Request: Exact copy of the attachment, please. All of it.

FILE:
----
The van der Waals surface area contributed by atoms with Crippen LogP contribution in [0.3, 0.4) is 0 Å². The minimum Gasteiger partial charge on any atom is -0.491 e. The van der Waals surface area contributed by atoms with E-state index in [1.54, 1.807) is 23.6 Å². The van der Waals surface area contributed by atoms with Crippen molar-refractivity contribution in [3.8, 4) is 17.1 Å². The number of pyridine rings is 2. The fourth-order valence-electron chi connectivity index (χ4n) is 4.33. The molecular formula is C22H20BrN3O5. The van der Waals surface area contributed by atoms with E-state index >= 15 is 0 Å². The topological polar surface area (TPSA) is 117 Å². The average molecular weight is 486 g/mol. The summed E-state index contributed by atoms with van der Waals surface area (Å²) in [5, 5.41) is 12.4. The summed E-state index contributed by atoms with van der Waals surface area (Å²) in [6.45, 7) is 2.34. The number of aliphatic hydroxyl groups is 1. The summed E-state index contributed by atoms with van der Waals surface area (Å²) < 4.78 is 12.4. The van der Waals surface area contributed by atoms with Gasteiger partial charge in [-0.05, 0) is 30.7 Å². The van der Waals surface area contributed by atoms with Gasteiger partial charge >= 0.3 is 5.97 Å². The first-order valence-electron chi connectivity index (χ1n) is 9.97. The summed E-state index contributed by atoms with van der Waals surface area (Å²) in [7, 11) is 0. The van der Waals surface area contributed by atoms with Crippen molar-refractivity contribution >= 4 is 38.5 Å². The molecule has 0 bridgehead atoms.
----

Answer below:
The van der Waals surface area contributed by atoms with Crippen LogP contribution in [0.3, 0.4) is 0 Å². The minimum Gasteiger partial charge on any atom is -0.491 e. The van der Waals surface area contributed by atoms with E-state index in [1.54, 1.807) is 23.6 Å². The van der Waals surface area contributed by atoms with Crippen molar-refractivity contribution in [3.8, 4) is 17.1 Å². The number of pyridine rings is 2. The fourth-order valence-electron chi connectivity index (χ4n) is 4.33. The molecular formula is C22H20BrN3O5. The van der Waals surface area contributed by atoms with E-state index >= 15 is 0 Å². The topological polar surface area (TPSA) is 117 Å². The average molecular weight is 486 g/mol. The summed E-state index contributed by atoms with van der Waals surface area (Å²) in [5, 5.41) is 12.4. The summed E-state index contributed by atoms with van der Waals surface area (Å²) in [6.45, 7) is 2.34. The number of aliphatic hydroxyl groups is 1. The summed E-state index contributed by atoms with van der Waals surface area (Å²) < 4.78 is 12.4. The van der Waals surface area contributed by atoms with Gasteiger partial charge in [-0.05, 0) is 30.7 Å². The van der Waals surface area contributed by atoms with Gasteiger partial charge >= 0.3 is 5.97 Å². The first-order valence-electron chi connectivity index (χ1n) is 9.97. The summed E-state index contributed by atoms with van der Waals surface area (Å²) in [7, 11) is 0. The van der Waals surface area contributed by atoms with Crippen molar-refractivity contribution >= 4 is 38.5 Å². The molecule has 0 bridgehead atoms.